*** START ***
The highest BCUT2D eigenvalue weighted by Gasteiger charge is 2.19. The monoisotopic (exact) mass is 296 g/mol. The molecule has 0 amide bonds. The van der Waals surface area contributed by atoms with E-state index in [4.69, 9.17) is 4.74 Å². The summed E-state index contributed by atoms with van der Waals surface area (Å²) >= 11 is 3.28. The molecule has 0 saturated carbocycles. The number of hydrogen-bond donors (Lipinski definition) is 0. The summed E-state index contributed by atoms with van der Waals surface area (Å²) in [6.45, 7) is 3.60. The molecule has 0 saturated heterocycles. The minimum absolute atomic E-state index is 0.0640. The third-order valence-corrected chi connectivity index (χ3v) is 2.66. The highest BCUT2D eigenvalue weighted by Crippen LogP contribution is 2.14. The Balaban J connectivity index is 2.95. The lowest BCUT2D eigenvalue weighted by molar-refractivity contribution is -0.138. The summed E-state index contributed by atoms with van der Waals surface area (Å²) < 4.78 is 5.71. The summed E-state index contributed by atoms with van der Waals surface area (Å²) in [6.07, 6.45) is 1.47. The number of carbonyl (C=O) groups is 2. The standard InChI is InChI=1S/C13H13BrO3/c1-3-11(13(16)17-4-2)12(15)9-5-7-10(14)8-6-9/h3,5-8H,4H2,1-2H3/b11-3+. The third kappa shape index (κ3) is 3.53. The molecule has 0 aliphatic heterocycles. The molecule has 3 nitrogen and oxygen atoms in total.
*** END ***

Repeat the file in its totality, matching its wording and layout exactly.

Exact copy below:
The highest BCUT2D eigenvalue weighted by Gasteiger charge is 2.19. The monoisotopic (exact) mass is 296 g/mol. The molecule has 0 amide bonds. The van der Waals surface area contributed by atoms with E-state index in [4.69, 9.17) is 4.74 Å². The summed E-state index contributed by atoms with van der Waals surface area (Å²) >= 11 is 3.28. The molecule has 0 saturated carbocycles. The number of hydrogen-bond donors (Lipinski definition) is 0. The summed E-state index contributed by atoms with van der Waals surface area (Å²) in [6.45, 7) is 3.60. The molecule has 0 saturated heterocycles. The minimum absolute atomic E-state index is 0.0640. The third-order valence-corrected chi connectivity index (χ3v) is 2.66. The highest BCUT2D eigenvalue weighted by Crippen LogP contribution is 2.14. The Balaban J connectivity index is 2.95. The lowest BCUT2D eigenvalue weighted by molar-refractivity contribution is -0.138. The summed E-state index contributed by atoms with van der Waals surface area (Å²) < 4.78 is 5.71. The summed E-state index contributed by atoms with van der Waals surface area (Å²) in [6.07, 6.45) is 1.47. The number of carbonyl (C=O) groups is 2. The standard InChI is InChI=1S/C13H13BrO3/c1-3-11(13(16)17-4-2)12(15)9-5-7-10(14)8-6-9/h3,5-8H,4H2,1-2H3/b11-3+. The third kappa shape index (κ3) is 3.53. The molecule has 0 aliphatic heterocycles. The molecule has 3 nitrogen and oxygen atoms in total.